From Nature to Lab: Unveiling the Secrets of Next-Generation Green Ingredient Production
For many years, the cosmetics industry has favored ingredients of natural origin to meet the growing demand for more environmentally-friendly products. However, the collection of raw materials from biomass can contribute to the depletion of natural resources, threatening the future sustainability of the cosmetics industry. New techniques for manufacturing sustainable cosmetic ingredients have therefore been developed in recent years to meet these ecological challenges. These techniques are varied, covering biotechnology, bio extraction, bio fermentation, green chemistry and even artificial intelligence.
The 3R : Reduce, Reuse, Recycle
One of the best-known is the production of biobased ingredients from waste. For example, ingredients such as used cooking oil, fruit and vegetable pulp and coffee grounds can be used to produce cosmetic ingredients. This method can help reduce food waste and greenhouse gas emissions, while providing high-quality ingredients for cosmetic products.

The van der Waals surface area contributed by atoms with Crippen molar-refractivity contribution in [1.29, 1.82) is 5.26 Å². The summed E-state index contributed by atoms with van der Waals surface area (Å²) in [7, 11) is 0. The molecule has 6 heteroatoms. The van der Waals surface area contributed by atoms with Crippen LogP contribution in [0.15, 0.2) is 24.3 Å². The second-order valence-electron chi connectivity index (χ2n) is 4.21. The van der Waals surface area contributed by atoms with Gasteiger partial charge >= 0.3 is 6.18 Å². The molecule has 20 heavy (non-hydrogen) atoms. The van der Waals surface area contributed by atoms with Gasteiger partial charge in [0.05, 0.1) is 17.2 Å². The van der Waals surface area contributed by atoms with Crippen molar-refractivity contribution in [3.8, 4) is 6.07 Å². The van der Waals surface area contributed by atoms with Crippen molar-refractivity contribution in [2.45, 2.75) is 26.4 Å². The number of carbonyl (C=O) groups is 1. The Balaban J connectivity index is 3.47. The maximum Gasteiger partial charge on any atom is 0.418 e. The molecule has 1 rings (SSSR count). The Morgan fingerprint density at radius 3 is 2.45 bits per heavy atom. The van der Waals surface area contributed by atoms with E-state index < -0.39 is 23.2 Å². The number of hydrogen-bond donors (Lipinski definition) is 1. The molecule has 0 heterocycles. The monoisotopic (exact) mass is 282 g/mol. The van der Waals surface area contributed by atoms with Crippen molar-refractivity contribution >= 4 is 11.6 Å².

Upcycling is the technique of transforming waste into valuable new products, thereby reducing waste and limiting environmental impact. This technique has also found its way into the cosmetics industry, where it recovers raw materials and transforms them into new ingredients.
Consider a simple but yet interesting example, shea butter :
Even being the star of the natural ingredients used in many skincare products, it is often produced in the traditional way, which generates waste and requires a lot of energy. By using the upcycling technique, producers can recover the shea nuts left over after the production of shea oil and butter and use them to produce a lower value product which is called refined shea butter.
Another example of upcycling in the cosmetics industry is the recovery of used cooking oils to produce ingredients such as fatty esters and fatty acids. These ingredients are commonly used in skin care and make-up products.
Several cosmetics companies have embarked on the upcycling route to design sustainable ingredients. Biolie, for example, has developed a range of vegetable oils obtained from fruit waste. Greenphyt offers a range of botanical extracts derived from plant residues. Greentech has launched a line of active ingredients based on plant extracts recovered from the food industry. Symrise has developed a method for extracting essential oils from citrus peels and other agricultural by-products.
All these companies seek to reduce waste and create high-quality ingredients from materials previously considered waste.
Beyond Conventional Chemistry: Embracing Greener Practices